For most people, addiction would mean cigarettes, drugs or caffeine. However, little do we know, that the most addictive substance in the world is a big part of our daily diet – Sugar.
Why is sugar so addictive?
How can sugar be addicitive? I’m sure an inner voice must be refuting this, believing it to be untrue.
Sugar is sweet, and humans develop a taste for all things sweet since infancy. So that doesn’t qualify as an addiction!
Unbeknownst to you, sugar releases a hormone called dopamine in the brain, the one responsible for the ‘feel good rush’.
For some adventure sports, for the hardcore addicts it is the addictive substance, and for many others, it could be sugar which triggers the dopamine rush.
Still don’t believe me, look up the term ‘sugar rush’ on the internet!
Research has shown that excess consumption of sugar can ‘blunt’ the secretion of dopamine in the brain. So sugar addicts may need more amount of sugar for the ‘feel good’ factor.
Apart from this, excess effects of sugar is well elaborated in research, in the form of diabetes, insulin resistance, heart disease, obesity among many lifestyle disorders.
If you are used to or ‘addicted’ to excess sugar, chances are you may enjoy indulging in sweets and fast foods often too. In short, a deadly hormonal concoction resulting in lifestyle disorders.
Are you solely to blame?
You may argue that except for tea/coffee, you do not add any sugar to your diet. A quick dietary recall may look like pancakes with maple syrup, a glass of orange juice, flavoured breakfast cereals, low-fat snacks et al.
But, a trained professional eye can spot the sugar hidden and sometimes overtly stated on packaged foods. In the above recall, maple syrup, orange juice, the flavour in the breakfast cereal all have added sugar.
As it turns out, the food industry is to blame as well.
Sugar can hide under the names of maltose, high fructose corn syrup, maple syrup, maltodextrins, xylose etc. Although your snack may state low fat, is it low on sugar? Hence it is important to read the nutrition label carefully.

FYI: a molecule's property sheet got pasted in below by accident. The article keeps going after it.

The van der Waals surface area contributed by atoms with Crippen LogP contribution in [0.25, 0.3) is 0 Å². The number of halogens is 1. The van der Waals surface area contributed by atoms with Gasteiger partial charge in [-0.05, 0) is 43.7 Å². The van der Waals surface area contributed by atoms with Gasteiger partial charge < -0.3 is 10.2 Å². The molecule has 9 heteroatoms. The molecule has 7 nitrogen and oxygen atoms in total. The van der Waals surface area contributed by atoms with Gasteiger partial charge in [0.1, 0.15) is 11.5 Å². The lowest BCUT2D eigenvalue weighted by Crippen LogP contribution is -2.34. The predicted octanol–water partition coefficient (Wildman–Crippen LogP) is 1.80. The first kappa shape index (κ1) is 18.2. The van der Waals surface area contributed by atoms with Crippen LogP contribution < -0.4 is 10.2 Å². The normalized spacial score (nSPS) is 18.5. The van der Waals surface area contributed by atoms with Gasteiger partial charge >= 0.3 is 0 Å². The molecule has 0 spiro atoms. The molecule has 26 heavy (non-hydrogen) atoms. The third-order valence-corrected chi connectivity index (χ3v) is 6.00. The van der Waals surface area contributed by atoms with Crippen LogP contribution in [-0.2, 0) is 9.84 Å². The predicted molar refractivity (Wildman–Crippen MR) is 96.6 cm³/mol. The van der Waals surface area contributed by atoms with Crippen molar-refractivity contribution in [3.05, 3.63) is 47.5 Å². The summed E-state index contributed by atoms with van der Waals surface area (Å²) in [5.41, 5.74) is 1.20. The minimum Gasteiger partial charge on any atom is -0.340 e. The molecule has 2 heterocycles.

How can I cut down on my sugar intake?
The first step to discovering whether you are having more sugar is to track it. For just one day of regular eating, log your foods and check the amount of sugar in it.
If you are consuming more than your recommended dosage, then you know you have a problem.
The next step is to actually cut down on sugar. When you are out shopping, read the nutritional labels behind each product you buy.
Make a note of which of your favorite products seem to have more sugar and resolve to cut down on them. Replace processed foods like ice cream which are rich in sugar with fruits.
The World Health Organization recommends cutting ‘free sugars’, the ones added at the table or by the manufacturers, down first by 10% and gradually to 5% of total energy. Simply put, begin by consuming only 12 teaspoons and then aim for 6 teaspoons throughout the day.
Don’t give up!
A drastic change in your sugar intake is bound to be difficult, which is a good indicator of its addictiveness.
A sudden halt of sugar intake may even exhibit withdrawal symptoms, so it would be normal if you were to find it difficult to stick to your ‘new’ diet.
What you could do is chart a plan to slowly rid yourself of this addiction. Slowly cut down on the sugar intake week by week, and reach your goal to reap the benefits of a healthy lifestyle.